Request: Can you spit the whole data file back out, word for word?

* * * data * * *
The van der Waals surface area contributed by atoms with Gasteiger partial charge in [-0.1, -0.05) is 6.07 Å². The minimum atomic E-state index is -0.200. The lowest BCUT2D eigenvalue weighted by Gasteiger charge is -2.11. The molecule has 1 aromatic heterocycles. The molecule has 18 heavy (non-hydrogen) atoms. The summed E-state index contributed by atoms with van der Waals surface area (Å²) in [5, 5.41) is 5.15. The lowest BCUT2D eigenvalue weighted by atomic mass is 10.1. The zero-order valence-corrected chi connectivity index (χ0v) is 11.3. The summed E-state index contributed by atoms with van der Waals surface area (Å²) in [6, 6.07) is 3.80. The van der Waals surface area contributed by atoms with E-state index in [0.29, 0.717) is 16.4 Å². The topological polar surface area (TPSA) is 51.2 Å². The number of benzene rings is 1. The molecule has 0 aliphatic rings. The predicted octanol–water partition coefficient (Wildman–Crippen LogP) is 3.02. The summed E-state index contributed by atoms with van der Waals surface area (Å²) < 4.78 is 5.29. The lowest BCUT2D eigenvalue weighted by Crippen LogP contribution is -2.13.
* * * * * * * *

The van der Waals surface area contributed by atoms with Gasteiger partial charge in [-0.1, -0.05) is 6.07 Å². The minimum atomic E-state index is -0.200. The lowest BCUT2D eigenvalue weighted by Gasteiger charge is -2.11. The molecule has 1 aromatic heterocycles. The molecule has 18 heavy (non-hydrogen) atoms. The summed E-state index contributed by atoms with van der Waals surface area (Å²) in [5, 5.41) is 5.15. The lowest BCUT2D eigenvalue weighted by atomic mass is 10.1. The zero-order valence-corrected chi connectivity index (χ0v) is 11.3. The summed E-state index contributed by atoms with van der Waals surface area (Å²) in [6, 6.07) is 3.80. The van der Waals surface area contributed by atoms with E-state index in [0.29, 0.717) is 16.4 Å². The topological polar surface area (TPSA) is 51.2 Å². The number of benzene rings is 1. The molecule has 0 aliphatic rings. The predicted octanol–water partition coefficient (Wildman–Crippen LogP) is 3.02. The summed E-state index contributed by atoms with van der Waals surface area (Å²) < 4.78 is 5.29. The lowest BCUT2D eigenvalue weighted by Crippen LogP contribution is -2.13.